teen girl social issues

The most common problems that teenagers face today include:
Self-Esteem and Body Image
Cyber Addiction
Drinking and Smoking
Teen Pregnancy
Underage Sex
Child Abuse
Peer-Pressure and Competition
Eating Disorders








The most common problems that teenagers face today include:
Self-Esteem and Body Image
Cyber Addiction
Drinking and Smoking
Teen Pregnancy
Underage Sex
Child Abuse
Peer-Pressure and Competition
Eating Disorders


*The Gallup Youth survey is conducted via an Internet methodology provided by Knowledge Networks, using an online research panel that is designed to be representative of the entire U.S. population. The current questionnaire was completed by 785 respondents, aged 13-17, between Jan. 22 and March 9, 2004. For results based on the total sample, one can say with 95% confidence that the maximum margin of sampling error is ±4 percentage points.



9 key issues affecting girls and women around the world

By Hans Glick| June 4, 2015

Flickr: sandeepachetan

I’ll be the first to admit that I don’t always “get” the women in my life quite like I do my male friends and relatives—just ask my girlfriend, who is probably convinced I was raised by a pack of wolves considering how oblivious I am half the time.

(In my defense, there are about a million articles out there attempting to decode what girls “really mean,” so there’s no way I’m alone in this.)

To be perfectly honest, you could probably say the same about my grasp on issues relating to girls and women in international development. This is a problem seeing as the theme of the month here at Global Citizen is supporting girls and women around the world.

In an effort to remedy my glaring cluelessness in time for Girls & Women Month, I consulted my more knowledgeable colleagues and combed the Web to put together this list of 9 key issues affecting girls and women worldwide. Whether you’re new to the topic or a veteran advocate, this cheat sheet should help clarify what we mean when we talk about something as broad as girls’ and women’s issues.

  1. Access to Education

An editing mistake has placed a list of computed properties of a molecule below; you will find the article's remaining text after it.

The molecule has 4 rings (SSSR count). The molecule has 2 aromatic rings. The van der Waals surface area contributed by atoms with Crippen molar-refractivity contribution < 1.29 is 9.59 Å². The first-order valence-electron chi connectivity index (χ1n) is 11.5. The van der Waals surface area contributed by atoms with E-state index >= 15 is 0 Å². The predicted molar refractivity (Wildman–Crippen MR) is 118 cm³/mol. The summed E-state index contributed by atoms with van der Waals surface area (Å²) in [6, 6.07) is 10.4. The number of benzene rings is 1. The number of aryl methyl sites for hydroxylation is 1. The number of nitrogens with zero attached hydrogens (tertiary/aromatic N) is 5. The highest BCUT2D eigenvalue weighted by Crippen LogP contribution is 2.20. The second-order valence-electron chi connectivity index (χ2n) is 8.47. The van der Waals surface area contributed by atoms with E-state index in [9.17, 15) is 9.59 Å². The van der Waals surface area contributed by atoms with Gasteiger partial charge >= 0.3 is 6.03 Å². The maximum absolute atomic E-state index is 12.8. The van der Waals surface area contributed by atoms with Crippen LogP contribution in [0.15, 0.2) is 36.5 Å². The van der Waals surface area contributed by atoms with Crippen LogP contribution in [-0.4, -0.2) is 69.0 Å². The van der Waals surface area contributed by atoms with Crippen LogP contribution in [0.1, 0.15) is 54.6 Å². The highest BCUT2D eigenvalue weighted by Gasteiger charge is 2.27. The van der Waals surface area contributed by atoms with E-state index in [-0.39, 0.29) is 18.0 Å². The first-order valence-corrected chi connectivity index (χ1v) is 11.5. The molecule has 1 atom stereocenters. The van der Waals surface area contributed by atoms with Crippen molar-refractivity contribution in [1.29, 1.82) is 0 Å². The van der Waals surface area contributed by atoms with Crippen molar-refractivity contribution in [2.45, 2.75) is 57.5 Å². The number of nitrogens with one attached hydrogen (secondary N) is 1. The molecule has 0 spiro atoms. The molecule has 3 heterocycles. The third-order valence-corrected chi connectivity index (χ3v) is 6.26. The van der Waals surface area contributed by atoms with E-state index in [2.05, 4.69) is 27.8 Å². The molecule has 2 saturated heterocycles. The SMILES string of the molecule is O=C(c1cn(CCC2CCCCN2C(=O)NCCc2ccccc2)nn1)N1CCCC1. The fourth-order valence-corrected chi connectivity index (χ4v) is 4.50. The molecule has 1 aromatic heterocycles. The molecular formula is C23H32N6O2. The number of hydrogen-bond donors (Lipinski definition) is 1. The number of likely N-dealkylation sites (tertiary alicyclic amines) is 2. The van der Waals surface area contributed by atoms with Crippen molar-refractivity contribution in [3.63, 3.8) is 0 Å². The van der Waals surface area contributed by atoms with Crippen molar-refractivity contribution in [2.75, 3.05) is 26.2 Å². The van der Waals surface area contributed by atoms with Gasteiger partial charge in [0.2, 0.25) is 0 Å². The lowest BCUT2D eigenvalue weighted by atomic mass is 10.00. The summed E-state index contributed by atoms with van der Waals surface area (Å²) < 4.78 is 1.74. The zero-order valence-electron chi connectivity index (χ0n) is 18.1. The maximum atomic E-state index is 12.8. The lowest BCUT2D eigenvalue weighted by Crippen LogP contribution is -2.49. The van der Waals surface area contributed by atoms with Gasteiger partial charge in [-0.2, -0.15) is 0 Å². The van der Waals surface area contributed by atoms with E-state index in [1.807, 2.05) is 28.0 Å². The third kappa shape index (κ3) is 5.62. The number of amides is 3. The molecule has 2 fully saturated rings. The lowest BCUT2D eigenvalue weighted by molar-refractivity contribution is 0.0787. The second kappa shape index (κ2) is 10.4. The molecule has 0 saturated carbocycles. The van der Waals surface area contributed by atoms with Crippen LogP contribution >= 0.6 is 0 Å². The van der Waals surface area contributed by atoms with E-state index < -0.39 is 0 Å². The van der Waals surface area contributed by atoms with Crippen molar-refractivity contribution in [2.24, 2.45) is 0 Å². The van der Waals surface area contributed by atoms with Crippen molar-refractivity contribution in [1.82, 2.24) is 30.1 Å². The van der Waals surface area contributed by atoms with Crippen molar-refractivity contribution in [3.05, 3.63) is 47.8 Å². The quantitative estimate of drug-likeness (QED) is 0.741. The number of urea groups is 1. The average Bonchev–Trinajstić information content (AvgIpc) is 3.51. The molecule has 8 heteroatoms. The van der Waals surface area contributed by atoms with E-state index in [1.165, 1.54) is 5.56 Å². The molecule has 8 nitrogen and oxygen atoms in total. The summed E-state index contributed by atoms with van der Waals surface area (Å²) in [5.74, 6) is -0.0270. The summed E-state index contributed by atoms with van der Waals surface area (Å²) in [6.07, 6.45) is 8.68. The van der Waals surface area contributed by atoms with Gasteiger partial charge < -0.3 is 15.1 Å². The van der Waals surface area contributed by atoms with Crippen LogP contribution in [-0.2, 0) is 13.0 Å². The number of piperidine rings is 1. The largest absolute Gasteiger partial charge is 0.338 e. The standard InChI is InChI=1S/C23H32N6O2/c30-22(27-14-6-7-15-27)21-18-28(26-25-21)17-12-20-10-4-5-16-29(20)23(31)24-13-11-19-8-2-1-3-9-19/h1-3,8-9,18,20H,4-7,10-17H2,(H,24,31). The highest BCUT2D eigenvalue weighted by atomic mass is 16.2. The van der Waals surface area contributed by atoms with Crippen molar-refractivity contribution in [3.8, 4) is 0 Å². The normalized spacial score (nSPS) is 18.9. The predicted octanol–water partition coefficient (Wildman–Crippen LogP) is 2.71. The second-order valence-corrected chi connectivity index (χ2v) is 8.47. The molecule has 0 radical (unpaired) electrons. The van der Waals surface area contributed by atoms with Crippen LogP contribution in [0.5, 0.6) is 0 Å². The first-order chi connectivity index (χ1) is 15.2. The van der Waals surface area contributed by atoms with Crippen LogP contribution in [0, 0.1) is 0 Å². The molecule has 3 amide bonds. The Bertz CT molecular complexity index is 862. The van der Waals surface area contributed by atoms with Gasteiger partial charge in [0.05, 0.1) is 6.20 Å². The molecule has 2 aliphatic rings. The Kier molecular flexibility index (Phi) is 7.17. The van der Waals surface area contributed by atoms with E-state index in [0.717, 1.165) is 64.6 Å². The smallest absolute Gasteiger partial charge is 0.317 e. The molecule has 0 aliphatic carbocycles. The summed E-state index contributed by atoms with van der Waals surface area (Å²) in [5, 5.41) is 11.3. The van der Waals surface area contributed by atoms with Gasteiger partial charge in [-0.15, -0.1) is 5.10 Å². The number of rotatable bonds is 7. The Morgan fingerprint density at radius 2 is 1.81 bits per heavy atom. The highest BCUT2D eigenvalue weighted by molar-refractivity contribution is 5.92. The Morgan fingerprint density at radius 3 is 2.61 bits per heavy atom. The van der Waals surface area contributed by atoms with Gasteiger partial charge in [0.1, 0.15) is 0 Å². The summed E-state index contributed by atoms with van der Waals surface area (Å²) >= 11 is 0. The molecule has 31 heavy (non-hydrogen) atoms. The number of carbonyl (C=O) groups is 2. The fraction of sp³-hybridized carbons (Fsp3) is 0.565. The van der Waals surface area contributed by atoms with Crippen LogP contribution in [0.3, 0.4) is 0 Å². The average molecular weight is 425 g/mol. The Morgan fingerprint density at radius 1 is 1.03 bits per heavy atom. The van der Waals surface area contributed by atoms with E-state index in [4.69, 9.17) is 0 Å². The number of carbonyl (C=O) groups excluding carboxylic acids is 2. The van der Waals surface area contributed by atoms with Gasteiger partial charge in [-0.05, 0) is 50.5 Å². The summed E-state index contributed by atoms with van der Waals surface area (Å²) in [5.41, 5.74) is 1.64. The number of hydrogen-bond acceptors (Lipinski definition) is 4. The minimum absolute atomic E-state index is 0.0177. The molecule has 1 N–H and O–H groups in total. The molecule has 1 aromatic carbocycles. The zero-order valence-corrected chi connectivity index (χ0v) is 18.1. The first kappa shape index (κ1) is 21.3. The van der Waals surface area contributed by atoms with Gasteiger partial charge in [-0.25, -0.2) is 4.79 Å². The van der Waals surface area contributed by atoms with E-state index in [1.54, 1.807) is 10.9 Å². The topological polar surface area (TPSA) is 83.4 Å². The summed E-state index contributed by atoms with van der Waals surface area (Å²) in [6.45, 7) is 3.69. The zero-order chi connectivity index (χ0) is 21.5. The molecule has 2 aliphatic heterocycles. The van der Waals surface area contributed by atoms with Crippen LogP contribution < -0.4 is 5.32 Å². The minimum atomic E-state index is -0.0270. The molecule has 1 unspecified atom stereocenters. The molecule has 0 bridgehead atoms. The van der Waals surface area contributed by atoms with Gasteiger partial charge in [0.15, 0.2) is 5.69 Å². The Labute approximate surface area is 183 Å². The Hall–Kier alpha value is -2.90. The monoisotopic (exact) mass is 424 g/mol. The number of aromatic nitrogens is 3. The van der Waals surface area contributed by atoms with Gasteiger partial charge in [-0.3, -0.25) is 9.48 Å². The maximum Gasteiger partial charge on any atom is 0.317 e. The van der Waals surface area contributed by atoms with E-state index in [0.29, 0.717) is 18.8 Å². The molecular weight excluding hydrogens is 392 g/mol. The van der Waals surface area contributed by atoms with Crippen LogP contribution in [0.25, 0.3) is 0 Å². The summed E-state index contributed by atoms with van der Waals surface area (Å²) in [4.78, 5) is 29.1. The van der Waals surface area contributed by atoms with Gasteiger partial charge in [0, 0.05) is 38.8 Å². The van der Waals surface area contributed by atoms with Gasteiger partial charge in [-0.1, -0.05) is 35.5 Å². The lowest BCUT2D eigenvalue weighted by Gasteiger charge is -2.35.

Flickr: UNAMID, Photo by Albert González Farran

A 2013 report by UNESCO found that 31 million girls of primary school age were not in school, and about one out of every four young women in developing countries had never completed their primary school education. That number represents a huge pool of untapped girl power: that same report suggests that educated women are more likely to get married later, survive childbirth, raise healthy kids, find work, and earn more money, among other positives.

  1. Employment Opportunities

Flickr: Andrea Moroni

Even in a country as wealthy and developed as the US, women still experience major inequality in the workforce: By some estimates, women earn only $0.77 for every $1 earned by men. Globally, the gender gap is even wider: women earn only one tenth of the world’s income despite working two thirds of the total work hours . Empowering women to earn their fair share could benefit their entire communities in a big way: women are likely to invest more of their money back into their families and communities than men typically do .

  1. Reproductive Health & Rights

Flickr: UNICEF Ethiopia

225 million women in developing countries have an unmet need for family planning, contributing to 74 million unplanned pregnancies and 36 million abortions every year, according to figures cited by Women Deliver, a women’s advocacy group . Helping women take charge of their baby-making reduces unsafe abortions and maternal deaths by over 70% each, and conserves precious resources that would otherwise have gone toward pregnancy-related costs.

  1. Maternal Health

Flickr: UK Department for International Development